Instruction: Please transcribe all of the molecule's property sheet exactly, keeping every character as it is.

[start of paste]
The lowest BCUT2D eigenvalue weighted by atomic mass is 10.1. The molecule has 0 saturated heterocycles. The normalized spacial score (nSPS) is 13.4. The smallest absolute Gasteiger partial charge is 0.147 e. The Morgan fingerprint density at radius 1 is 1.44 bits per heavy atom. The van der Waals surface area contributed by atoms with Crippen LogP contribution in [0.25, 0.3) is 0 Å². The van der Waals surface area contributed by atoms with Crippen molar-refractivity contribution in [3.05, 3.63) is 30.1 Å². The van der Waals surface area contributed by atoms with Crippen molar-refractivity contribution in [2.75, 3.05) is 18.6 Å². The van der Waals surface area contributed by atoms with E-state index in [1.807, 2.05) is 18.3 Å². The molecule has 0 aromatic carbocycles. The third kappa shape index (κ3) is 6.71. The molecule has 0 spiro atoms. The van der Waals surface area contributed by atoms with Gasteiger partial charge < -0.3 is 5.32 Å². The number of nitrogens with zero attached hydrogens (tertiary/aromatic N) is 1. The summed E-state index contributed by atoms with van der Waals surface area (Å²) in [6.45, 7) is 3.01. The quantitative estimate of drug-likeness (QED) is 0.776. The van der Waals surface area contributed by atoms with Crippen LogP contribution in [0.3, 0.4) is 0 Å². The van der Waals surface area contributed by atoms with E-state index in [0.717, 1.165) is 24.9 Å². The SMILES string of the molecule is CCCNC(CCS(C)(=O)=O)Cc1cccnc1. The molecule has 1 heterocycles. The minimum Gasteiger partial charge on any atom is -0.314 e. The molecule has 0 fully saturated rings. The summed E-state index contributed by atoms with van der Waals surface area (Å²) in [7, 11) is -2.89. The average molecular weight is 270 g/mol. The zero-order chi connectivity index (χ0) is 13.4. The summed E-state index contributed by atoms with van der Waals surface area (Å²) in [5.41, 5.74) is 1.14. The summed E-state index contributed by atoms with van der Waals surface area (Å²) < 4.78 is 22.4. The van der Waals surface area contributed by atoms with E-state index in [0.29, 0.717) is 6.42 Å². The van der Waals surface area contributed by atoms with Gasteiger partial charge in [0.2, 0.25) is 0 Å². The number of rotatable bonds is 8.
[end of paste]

The lowest BCUT2D eigenvalue weighted by atomic mass is 10.1. The molecule has 0 saturated heterocycles. The normalized spacial score (nSPS) is 13.4. The smallest absolute Gasteiger partial charge is 0.147 e. The Morgan fingerprint density at radius 1 is 1.44 bits per heavy atom. The van der Waals surface area contributed by atoms with Crippen LogP contribution in [0.25, 0.3) is 0 Å². The van der Waals surface area contributed by atoms with Crippen molar-refractivity contribution in [3.05, 3.63) is 30.1 Å². The van der Waals surface area contributed by atoms with Crippen molar-refractivity contribution in [2.75, 3.05) is 18.6 Å². The van der Waals surface area contributed by atoms with E-state index in [1.807, 2.05) is 18.3 Å². The molecule has 0 aromatic carbocycles. The third kappa shape index (κ3) is 6.71. The molecule has 0 spiro atoms. The van der Waals surface area contributed by atoms with Gasteiger partial charge < -0.3 is 5.32 Å². The number of nitrogens with zero attached hydrogens (tertiary/aromatic N) is 1. The summed E-state index contributed by atoms with van der Waals surface area (Å²) in [6.45, 7) is 3.01. The quantitative estimate of drug-likeness (QED) is 0.776. The van der Waals surface area contributed by atoms with Crippen LogP contribution in [0.3, 0.4) is 0 Å². The van der Waals surface area contributed by atoms with E-state index in [0.717, 1.165) is 24.9 Å². The SMILES string of the molecule is CCCNC(CCS(C)(=O)=O)Cc1cccnc1. The molecule has 1 heterocycles. The minimum Gasteiger partial charge on any atom is -0.314 e. The molecule has 0 fully saturated rings. The summed E-state index contributed by atoms with van der Waals surface area (Å²) in [7, 11) is -2.89. The average molecular weight is 270 g/mol. The zero-order chi connectivity index (χ0) is 13.4. The summed E-state index contributed by atoms with van der Waals surface area (Å²) in [5.41, 5.74) is 1.14. The summed E-state index contributed by atoms with van der Waals surface area (Å²) < 4.78 is 22.4. The van der Waals surface area contributed by atoms with E-state index in [0.29, 0.717) is 6.42 Å². The van der Waals surface area contributed by atoms with Gasteiger partial charge in [0.2, 0.25) is 0 Å². The number of rotatable bonds is 8.